Lima’s Squatters Settlements

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Growing lands - What happens when the land no longer yields?

Unlike this terraced land, what happens when the land no longer yields?

Putting down roots...in the city

Putting down roots...in the city

Shantytowns and Squatters

They abandon mountains or fields for an uncharted journey into a city that doesn’t want them. In post cards, they were the picturesque peasant farmer who gave character to the landscape; in the cities, they are the forgotten, left on their own to reinvent themselves.

In one of history’s largest mass migrations, the rural poor of the developing world are flocking to cities in overwhelming numbers, challenging already failing infrastructures to accommodate millions more hopefuls. With no more lands left for discovery, these are today’s pioneers.

They are converting the world’s mega cities into warrens that are 43% slums; they have each made anguished decisions to abandon the only turf they know and march their families off to an imaginary urban landscape with little more than a pocketful of dreams.

Cities worldwide host intricate tiers of self-constructed living, where vast seas of plastic tarps serve as roofs and rats scurry like household pets through a maze of fumes and cries and stench. Squatters settlements crop up in every imaginable place: in Egypt, squatters have long lived amidst the tombs and chambers of Cairo’s City of the Dead Cemetery; in Latin America and Asia, landfills provide endless opportunity for the newly arrived, as overnight colonies of squatters stake out claims amongst their hopes and the flies; and specifically in Peru, lowland and highland dwellers have settled amidst the chaos of Lima to chase their next meal and mold the dust of the city into futures for their kids. For now, these children will take to the streets, haunting restaurants for meager scraps and begging on corners with tiny brown hands too little to hold all that they need.

In many cities, the less desirable hillsides and beaches find themselves host to the shoeless arrivals whose shanties and shacks then further denude the slopes, inviting the wet-country rains to create a lethal cascade of mud, people, and belongings. Brazil’s Rio de Janeiro has launched urban reforestation programs to prevent such tragedies. Around Lima, the drier, unclaimed land easily finds itself occupied by the scratch-dirt poor who slip into place with pre-dawn stealth.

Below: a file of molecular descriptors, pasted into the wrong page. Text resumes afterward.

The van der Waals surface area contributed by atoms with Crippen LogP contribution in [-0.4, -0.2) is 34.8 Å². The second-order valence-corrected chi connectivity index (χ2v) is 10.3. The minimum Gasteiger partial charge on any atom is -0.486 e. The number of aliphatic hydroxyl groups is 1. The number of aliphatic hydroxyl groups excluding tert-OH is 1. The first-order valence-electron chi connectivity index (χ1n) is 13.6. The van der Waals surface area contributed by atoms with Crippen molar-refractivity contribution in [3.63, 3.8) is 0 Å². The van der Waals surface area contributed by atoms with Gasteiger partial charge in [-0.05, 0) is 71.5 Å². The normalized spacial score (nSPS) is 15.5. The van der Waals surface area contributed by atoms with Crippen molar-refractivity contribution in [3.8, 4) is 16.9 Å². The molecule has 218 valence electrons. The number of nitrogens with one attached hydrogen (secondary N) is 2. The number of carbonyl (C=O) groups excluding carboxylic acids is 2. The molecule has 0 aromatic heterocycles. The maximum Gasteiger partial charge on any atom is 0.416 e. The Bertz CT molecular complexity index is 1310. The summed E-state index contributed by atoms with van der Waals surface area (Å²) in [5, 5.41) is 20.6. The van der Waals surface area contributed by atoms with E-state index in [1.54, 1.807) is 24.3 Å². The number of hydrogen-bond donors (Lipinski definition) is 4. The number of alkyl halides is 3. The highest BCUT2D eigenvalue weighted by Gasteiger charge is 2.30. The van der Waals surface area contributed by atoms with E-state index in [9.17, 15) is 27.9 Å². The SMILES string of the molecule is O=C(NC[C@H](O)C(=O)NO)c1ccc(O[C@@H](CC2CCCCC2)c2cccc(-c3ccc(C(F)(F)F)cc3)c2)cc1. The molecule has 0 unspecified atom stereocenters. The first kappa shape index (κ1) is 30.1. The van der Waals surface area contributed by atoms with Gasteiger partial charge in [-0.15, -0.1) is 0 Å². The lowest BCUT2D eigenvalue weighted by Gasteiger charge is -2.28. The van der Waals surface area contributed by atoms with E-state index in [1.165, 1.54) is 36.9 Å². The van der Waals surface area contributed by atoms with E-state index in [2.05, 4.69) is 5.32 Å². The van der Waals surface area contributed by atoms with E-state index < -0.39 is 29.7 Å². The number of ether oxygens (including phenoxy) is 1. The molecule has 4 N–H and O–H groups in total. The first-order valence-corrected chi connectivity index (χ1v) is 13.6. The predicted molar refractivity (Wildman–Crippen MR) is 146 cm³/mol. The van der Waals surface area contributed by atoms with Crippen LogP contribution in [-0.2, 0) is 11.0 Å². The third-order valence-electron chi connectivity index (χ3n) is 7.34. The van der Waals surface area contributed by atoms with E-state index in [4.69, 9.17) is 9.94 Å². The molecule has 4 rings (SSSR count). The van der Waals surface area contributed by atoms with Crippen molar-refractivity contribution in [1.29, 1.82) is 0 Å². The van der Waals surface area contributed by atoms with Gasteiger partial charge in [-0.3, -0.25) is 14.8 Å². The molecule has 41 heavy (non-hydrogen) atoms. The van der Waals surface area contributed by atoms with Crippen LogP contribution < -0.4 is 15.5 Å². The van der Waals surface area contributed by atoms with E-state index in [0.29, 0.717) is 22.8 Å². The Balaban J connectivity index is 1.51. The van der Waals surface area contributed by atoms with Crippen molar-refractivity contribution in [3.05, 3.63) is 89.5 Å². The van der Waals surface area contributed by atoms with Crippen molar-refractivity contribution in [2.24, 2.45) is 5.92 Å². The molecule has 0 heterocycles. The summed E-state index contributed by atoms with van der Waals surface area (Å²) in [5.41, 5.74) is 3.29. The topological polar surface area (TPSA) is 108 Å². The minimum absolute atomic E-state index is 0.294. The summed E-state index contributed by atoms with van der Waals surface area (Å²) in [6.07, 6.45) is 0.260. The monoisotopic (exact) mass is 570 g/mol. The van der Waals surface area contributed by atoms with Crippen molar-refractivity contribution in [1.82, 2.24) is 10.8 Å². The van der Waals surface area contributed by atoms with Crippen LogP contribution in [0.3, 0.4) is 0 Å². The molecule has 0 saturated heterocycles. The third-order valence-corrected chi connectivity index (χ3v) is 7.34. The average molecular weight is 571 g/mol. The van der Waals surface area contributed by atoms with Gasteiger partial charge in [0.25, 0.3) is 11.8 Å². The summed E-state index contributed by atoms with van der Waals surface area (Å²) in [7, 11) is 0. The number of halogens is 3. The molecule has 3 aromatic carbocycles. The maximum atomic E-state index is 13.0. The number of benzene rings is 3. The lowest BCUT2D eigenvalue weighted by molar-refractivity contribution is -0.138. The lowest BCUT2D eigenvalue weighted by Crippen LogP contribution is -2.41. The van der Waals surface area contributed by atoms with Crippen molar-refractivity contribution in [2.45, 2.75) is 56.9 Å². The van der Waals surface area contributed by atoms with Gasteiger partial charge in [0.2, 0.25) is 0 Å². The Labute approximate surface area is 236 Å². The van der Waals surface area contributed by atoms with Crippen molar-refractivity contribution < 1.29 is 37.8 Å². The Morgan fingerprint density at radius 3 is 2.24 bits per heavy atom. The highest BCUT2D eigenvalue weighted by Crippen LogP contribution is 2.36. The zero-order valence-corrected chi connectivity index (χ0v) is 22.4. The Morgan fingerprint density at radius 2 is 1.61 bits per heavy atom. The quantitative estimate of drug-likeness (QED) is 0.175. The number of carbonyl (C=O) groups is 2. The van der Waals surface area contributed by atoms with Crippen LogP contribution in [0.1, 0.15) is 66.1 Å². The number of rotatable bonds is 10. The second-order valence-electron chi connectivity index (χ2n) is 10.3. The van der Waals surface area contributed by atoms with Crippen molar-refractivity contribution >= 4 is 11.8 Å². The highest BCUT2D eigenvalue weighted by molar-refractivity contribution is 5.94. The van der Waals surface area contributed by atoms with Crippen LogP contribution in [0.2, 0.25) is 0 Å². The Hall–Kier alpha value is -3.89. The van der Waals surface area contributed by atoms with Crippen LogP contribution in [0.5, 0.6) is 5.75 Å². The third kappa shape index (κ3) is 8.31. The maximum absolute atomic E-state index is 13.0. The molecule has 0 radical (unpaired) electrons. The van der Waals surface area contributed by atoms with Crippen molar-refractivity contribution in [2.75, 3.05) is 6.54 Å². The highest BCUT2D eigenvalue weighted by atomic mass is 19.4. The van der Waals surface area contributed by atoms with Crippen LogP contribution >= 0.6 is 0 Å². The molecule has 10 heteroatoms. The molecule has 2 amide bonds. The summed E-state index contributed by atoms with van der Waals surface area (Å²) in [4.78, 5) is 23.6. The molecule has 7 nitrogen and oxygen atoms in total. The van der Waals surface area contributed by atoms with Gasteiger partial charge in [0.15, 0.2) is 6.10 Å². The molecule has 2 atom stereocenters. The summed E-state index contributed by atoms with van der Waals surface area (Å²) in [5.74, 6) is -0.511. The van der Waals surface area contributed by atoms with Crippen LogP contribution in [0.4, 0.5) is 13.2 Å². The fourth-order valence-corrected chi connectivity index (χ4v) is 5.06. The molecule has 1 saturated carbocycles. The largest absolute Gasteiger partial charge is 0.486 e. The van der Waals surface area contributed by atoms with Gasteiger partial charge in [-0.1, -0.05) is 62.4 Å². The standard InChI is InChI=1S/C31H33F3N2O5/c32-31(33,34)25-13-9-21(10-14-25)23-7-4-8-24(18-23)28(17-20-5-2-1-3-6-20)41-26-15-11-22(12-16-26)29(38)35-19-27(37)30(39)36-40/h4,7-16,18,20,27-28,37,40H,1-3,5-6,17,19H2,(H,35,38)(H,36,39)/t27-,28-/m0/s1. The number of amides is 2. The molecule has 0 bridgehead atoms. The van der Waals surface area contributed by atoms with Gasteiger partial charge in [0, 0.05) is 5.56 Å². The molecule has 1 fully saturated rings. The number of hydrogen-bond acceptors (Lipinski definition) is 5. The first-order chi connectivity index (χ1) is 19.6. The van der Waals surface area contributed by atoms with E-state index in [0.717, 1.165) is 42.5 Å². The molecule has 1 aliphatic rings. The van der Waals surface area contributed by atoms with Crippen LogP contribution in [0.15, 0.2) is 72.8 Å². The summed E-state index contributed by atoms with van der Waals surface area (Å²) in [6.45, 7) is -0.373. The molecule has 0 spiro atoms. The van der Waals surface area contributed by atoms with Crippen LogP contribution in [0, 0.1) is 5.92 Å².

Lima’s Villa el Salvador

Lying on Lima’s Southern edge, near Pachacamac ruins, a warren of squatter housing evolved into what is today portrayed as an “Oasis of Hope.” Villa el Salvador (VES) was founded in the early 1970’s by an initial wave of 10,000 migrants who either fled from the mountain areas in the wake of an earthquake or fled for their lives from the guns of The Shining Path, the Maoist guerilla group that commandeered parts of Peru in the 1970’s and 1980’s. At present, Villa el Salvador is home to 350,000 people and thrives as an economic hub for both the established and newly arrived.

What emerged like spontaneous combustion in the dry-dirt dust outside Lima was an almost catastrophically large collection of refugees in an inhospitable space. Initially, violence erupted and hundreds starved – the state totally incapable of assisting at a time when it, too, was held hostage by rebels. Taking the reigns into their own toughened hands, these uneducated, peasant farmer transplants evoked the wisdom of their cultural roots and made manifest what millions of squatters have done throughout time: they took responsibility for their own lives.

Pueblo jven  [Photo courtesy of Liz Wurster]

Pueblo joven - Photo courtesy of Liz Wurster


Mimicking the management of their own small plots of village land, they divided themselves into smaller units, each a tiny communal democracy within itself. From within that framework, they prioritized tasks, setting goals and standards. In time, they brought order to the proverbial desert, establishing garden plots, sewage control, schools, police cadres, clinics, rehab centers, libraries, a community radio station, etc. Their women were invited into leadership, micro enterprise was launched, and social responsibility became the standard. VES was nominated for a Nobel Peace Prize and received the UN designation of Messenger of Peace. Malnutrition and unemployment still exist in this oasis, for its outer circles are active squatter areas, but never let it be said that the tired bodies of the poor are lazy.

Pueblo joven  [Photo courtesy of Liz Wurster]

Pueblo joven - Photo courtesy of Liz Wurster